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Labour Market Deregulation in Australia: The slow combustion approach to workplace change

Author

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  • Iain Campbell
  • Peter Brosnan

Abstract

Since the beginning of the 1990s Australia has experienced a gradual but far-reaching process of labour market deregulation. Labour market deregulation has proceeded primarily through the dismantling of the distinctive system of awards-the main avenue of external, protective regulation in Australia for much of the 20th century. This paper examines labour market deregulation and its implications for the Australian workforce. It situates the changes in terms of their institutional starting point in the award system and the growing pressures in the 1980s for increased labour market flexibility. It argues that labour market deregulation is amplifying existing trends to growth in precarious employment, wage dispersion and the development of a low-pay sector amongst full-time employees. In addition, it is sponsoring a significant fragmentation of working-time arrangements.

Suggested Citation

  • Iain Campbell & Peter Brosnan, 1999. "Labour Market Deregulation in Australia: The slow combustion approach to workplace change," International Review of Applied Economics, Taylor & Francis Journals, vol. 13(3), pages 353-394.
  • Handle: RePEc:taf:irapec:v:13:y:1999:i:3:p:353-394
    DOI: 10.1080/026921799101599
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    References listed on IDEAS

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    1. Borland, Jeff & Wilkins, Roger, 1996. "Earnings Inequality in Australia," The Economic Record, The Economic Society of Australia, vol. 72(216), pages 7-23, March.
    2. Stephen Nickell, 1997. "Unemployment and Labor Market Rigidities: Europe versus North America," Journal of Economic Perspectives, American Economic Association, vol. 11(3), pages 55-74, Summer.
    3. repec:sae:ecolab:v:5:y:1994:i:1:p:62-80 is not listed on IDEAS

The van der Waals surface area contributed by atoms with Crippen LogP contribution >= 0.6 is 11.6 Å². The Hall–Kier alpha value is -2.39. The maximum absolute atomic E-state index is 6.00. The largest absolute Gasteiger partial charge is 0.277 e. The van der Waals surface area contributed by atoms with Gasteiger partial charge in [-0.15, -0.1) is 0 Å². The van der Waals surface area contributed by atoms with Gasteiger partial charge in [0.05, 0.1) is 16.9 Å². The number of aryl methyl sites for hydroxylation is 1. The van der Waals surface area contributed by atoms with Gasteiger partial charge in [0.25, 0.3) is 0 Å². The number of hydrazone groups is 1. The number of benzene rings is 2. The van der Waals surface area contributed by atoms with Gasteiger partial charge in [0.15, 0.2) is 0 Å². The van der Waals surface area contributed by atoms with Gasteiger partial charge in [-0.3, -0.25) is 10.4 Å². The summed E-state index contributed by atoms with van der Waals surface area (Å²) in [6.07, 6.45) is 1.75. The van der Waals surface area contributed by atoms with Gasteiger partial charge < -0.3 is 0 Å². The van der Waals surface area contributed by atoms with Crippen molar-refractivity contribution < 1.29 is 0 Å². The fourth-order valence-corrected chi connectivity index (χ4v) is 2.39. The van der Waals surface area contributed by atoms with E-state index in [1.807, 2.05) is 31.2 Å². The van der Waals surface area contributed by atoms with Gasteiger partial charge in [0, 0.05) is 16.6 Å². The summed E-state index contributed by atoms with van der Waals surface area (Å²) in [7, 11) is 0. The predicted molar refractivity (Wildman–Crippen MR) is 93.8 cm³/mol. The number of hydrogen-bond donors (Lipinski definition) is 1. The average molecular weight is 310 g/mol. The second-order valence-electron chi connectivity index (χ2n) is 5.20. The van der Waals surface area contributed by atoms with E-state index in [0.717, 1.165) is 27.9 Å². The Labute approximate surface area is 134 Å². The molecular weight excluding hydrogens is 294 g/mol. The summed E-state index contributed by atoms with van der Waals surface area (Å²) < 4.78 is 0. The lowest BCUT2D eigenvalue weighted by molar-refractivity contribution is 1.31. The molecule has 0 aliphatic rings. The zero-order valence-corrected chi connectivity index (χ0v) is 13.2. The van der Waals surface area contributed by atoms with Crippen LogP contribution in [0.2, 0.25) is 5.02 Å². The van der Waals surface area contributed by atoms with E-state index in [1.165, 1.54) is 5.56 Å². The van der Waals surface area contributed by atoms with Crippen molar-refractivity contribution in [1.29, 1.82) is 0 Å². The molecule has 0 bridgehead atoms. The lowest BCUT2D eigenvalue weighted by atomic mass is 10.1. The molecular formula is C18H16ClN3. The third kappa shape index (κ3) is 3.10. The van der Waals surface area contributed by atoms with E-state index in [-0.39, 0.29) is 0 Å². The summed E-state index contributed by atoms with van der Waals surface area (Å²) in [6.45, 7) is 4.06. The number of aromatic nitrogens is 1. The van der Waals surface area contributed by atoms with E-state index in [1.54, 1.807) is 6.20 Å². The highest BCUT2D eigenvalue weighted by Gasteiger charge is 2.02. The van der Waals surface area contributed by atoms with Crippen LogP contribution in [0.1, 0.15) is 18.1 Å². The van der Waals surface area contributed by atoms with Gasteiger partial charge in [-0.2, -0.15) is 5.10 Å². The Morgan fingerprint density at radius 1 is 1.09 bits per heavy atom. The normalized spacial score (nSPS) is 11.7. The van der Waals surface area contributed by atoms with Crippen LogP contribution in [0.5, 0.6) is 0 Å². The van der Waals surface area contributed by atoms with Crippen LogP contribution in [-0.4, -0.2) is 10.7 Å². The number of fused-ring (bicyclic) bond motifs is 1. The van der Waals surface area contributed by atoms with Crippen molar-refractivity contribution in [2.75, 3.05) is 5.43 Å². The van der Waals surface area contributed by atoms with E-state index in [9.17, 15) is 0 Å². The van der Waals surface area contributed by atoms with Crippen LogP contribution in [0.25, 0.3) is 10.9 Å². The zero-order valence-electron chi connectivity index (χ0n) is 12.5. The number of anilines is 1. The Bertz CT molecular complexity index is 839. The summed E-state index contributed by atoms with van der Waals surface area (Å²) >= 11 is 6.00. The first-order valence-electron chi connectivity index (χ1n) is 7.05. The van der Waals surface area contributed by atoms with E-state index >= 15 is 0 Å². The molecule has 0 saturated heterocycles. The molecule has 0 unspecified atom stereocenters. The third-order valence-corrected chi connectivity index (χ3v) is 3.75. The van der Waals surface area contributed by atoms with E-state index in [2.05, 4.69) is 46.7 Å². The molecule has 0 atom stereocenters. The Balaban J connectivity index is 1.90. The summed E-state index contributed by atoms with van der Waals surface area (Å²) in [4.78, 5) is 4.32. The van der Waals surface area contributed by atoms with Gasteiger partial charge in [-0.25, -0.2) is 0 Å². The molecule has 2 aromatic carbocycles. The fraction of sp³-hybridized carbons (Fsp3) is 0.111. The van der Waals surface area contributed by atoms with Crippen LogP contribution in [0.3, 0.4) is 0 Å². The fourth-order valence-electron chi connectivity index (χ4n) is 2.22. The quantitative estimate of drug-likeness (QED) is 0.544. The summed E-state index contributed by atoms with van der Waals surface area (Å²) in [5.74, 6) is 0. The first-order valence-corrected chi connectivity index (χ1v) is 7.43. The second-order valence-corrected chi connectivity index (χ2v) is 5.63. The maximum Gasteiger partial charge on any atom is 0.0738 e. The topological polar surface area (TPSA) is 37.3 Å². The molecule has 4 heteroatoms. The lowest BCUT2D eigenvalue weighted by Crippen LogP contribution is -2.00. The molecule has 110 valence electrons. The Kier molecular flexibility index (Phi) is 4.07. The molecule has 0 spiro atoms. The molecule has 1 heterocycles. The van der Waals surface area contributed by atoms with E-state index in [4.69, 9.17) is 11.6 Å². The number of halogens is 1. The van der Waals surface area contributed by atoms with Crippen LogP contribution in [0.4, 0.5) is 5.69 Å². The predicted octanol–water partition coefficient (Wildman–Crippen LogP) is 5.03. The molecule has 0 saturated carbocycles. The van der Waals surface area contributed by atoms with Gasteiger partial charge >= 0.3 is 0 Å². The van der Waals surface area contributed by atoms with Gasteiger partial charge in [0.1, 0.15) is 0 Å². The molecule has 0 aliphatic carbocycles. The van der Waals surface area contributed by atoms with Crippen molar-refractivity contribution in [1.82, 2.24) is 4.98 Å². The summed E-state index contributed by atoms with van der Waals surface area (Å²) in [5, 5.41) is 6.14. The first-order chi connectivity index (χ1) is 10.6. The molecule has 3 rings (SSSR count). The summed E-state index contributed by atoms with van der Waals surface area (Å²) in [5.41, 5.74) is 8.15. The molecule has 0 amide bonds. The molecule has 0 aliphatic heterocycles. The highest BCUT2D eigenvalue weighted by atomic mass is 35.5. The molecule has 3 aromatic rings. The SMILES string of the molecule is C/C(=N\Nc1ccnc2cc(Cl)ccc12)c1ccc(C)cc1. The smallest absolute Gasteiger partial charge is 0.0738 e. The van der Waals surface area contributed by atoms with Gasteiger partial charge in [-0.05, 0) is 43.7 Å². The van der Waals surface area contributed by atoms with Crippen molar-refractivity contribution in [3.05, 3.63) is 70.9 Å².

4. Dawkins, Peter, 1996. "The Distribution of Work in Australia," The Economic Record, The Economic Society of Australia, vol. 72(218), pages 272-286, September.
    5. Keith Hancock & J. E. Isaac, 1992. "Australian Experiments in Wage Policy," British Journal of Industrial Relations, London School of Economics, vol. 30(2), pages 213-236, June.
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    Cited by:

    1. Mark Wooden & Joanne Loundes & Yi-Ping Tseng, 2002. "Industrial Relations Reform and Business Performance: An Introduction," Melbourne Institute Working Paper Series wp2002n02, Melbourne Institute of Applied Economic and Social Research, The University of Melbourne.
    2. Yi-Ping Tseng & Mark Wooden, 2001. "Enterprise Bargaining and Productivity: Evidence from the Business Longitudinal Survey," Melbourne Institute Working Paper Series wp2001n08, Melbourne Institute of Applied Economic and Social Research, The University of Melbourne.
    3. repec:lan:wpaper:3170 is not listed on IDEAS
    4. Danielle Venn, 2003. "Non-standard work timing: evidence from the Australian Time Use Survey," Department of Economics - Working Papers Series 866, The University of Melbourne.
    5. Gudrun Biffl & Joseph E. Isaac, 2002. "How Effective are the ILO's Labour Standards under Globalisation?," WIFO Working Papers 178, WIFO.
    6. repec:lan:wpaper:2921 is not listed on IDEAS
    7. Colin Green & Parvinder Kler & Gareth Leeves, 2010. "Flexible Contract Workers in Inferior Jobs: Reappraising the Evidence," British Journal of Industrial Relations, London School of Economics, vol. 48(3), pages 605-629, September.
    8. Elizabeth Webster & Yi-Ping Tseng, 2002. "The Determinants of Relative Wage Change in Australia," Australian Economic Review, The University of Melbourne, Melbourne Institute of Applied Economic and Social Research, vol. 35(1), pages 70-84.
    9. John Burgess & Iain Campbell & Robyn May, 2008. "Pathways from Casual Employment to Economic Security: the Australian Experience," Social Indicators Research: An International and Interdisciplinary Journal for Quality-of-Life Measurement, Springer, vol. 88(1), pages 161-178, August.
    10. Mark Wooden & Diana Warren, 2003. "The Characteristics of Casual and Fixed-Term Employment: Evidence from the HILDA Survey," Melbourne Institute Working Paper Series wp2003n15, Melbourne Institute of Applied Economic and Social Research, The University of Melbourne.

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